There’s no question who the No. 1 seed is in the Class D South girls basketball tournament.

Since losing a 39-37 contest to Buckfield on Dec. 14, Rangeley (17-1) has not lost a game, a stretch of 14 consecutive contests.

But the run means little to Rangeley coach Heidi Deery.

“Honestly, we’re just looking at Saturday, and then look at Wednesday and then look at (next) Saturday, if that’s how it goes,” Deery said. “We’re really looking to execute our offensive and defensive plans on Saturday.”

The Lakers will play No. 8 Seacoast Christian in a D South quarterfinal Saturday morning.

Rangeley relied on a balanced offensive approach. The Lakers have had a combination of five different players who can put up double-digit points, including guards Brooke Eagen, Lauren Eastlack and Emily Eastlack, along with forwards Olivia Pye and Winnie LaRochelle. It’s a multi-player attack not often seen in the Class D ranks.

“Our offense is not set to go to any one player,” Deery said. “We’ve been working on this offense for two years. We really look to distribute the ball. It makes it pretty tough for other teams to try to scout us or shut somebody down when our offense doesn’t look to go to one or two of our players.”

Temple Academy finished  14-4, a surprise considering head coach Joe Rossignol lost six seniors off last year’s squad, and had a large mix of foreign exchange students coming from 10 different countries.

“We really only had three players that came back from last year,” Rossignol said. “The other (returners) were hurt and really didn’t play at all. It was really an unknown, but those girls stepped up really, really well…. (the foreign exchange students) have helped to really bond the team, they helped in practice. Not one of them knew anything about basketball, but they helped to bond the team, and that helped bring it together and the girls have been playing really hard.”

Junior guard Deleyni Carr, who is averaging 23 points per game, leads the Bereans. Temple played Rangeley twice this season, losing by no more than five points in each contest. The Bereans were able to take the Lakers to overtime in a 52-49 loss on Dec. 18.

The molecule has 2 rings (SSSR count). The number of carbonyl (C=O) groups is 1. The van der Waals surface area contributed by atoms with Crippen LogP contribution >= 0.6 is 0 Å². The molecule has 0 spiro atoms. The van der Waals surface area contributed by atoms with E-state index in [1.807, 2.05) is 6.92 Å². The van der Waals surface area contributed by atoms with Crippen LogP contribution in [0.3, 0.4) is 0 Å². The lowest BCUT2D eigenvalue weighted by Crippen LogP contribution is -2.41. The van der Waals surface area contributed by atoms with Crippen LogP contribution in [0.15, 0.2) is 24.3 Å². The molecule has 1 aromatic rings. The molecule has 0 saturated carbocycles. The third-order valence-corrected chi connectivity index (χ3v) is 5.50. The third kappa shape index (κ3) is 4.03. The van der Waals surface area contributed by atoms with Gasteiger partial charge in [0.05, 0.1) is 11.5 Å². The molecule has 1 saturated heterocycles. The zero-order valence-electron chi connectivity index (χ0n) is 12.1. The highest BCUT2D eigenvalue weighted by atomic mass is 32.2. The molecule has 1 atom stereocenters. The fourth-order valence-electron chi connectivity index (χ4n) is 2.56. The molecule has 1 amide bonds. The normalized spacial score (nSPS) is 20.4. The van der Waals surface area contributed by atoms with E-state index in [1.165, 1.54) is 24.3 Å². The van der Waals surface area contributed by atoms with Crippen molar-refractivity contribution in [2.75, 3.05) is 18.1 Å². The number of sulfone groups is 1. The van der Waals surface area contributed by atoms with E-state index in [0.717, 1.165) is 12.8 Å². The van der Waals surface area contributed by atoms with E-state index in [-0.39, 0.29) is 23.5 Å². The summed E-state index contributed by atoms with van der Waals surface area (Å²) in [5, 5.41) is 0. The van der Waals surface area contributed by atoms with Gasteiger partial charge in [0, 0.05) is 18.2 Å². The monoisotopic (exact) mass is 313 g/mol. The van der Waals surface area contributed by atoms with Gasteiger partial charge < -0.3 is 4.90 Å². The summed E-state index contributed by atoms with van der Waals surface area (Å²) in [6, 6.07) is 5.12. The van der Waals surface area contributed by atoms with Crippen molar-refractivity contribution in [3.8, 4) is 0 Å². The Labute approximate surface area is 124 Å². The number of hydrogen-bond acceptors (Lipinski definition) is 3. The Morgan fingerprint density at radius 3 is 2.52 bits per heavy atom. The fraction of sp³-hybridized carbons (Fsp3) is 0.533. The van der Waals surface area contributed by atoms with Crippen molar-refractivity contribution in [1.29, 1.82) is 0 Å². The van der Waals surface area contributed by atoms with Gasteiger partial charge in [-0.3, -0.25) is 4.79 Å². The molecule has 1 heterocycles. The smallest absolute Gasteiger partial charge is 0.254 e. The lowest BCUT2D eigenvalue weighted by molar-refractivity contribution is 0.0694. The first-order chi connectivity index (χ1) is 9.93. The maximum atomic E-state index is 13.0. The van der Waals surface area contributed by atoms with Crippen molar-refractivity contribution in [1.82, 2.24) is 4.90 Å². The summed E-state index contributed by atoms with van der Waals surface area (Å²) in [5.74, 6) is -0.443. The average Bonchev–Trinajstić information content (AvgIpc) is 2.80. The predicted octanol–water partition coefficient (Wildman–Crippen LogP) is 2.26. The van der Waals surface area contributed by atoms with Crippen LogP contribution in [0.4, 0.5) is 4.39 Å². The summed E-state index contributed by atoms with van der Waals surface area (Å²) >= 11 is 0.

“We play similar styles,” Rossignol said. “We looked back (at the regular season games) on how we lost or why we lost and we’re adjusting for that. I see our chances against them as good. I’m really excited to have that potential to see them in Augusta.”

No. 3 Greenville (12-6) won five its six final games. No. 4 Valley (9-9) got off to a hot start – 6-1 in its first seven games – but limped to a 3-8 finish to end the regular season, a result contributed to illness and injury, head coach Paul Belanger said.

“It was kind of a letdown going down the stretch,” Belanger said. “But I think this tournament’s wide open. We lost to Rangeley by two with 20 seconds left to go. We lost to Temple by two, they beat us with 10 seconds left to go. It’s right there, I think anybody in the top five can win this tournament.”

Valley is led by senior forwards Kennedy Savoy and Kendra Sweet. An added bonus has been the late season play of junior guard Jillian Miller.

“The last five games, Jillian has really stepped up,” Belanger said. “She’s averaged 12 points a game over the last five games. She’s coming around at the right time.”

Following Valley with the No. 5 seed is Forest Hills. Much like the Cavaliers, the Tigers (7-11) started the season strong, going 4-2 in their first six games, but went 3-9 in the final 12 games. The Tigers ely on senior guard Alexandra Lessard.

Rounding out the final three spots are No. 6 Pine Tree Academy, No. 7 Vinalhaven and No. 8 Seacoast Christian.

“I really believe that any team that comes to play and puts 32 minutes on the floor can win these games,” Deery said. “I have never seen, honestly, a class that you could say that about. There’s often years where there’s just blowouts in the quarterfinal and semifinals. I don’t think that’s going to be the case this year, I really don’t.”

 

Dave Dyer – 621-5640

[email protected]

Twitter: @Dave_Dyer

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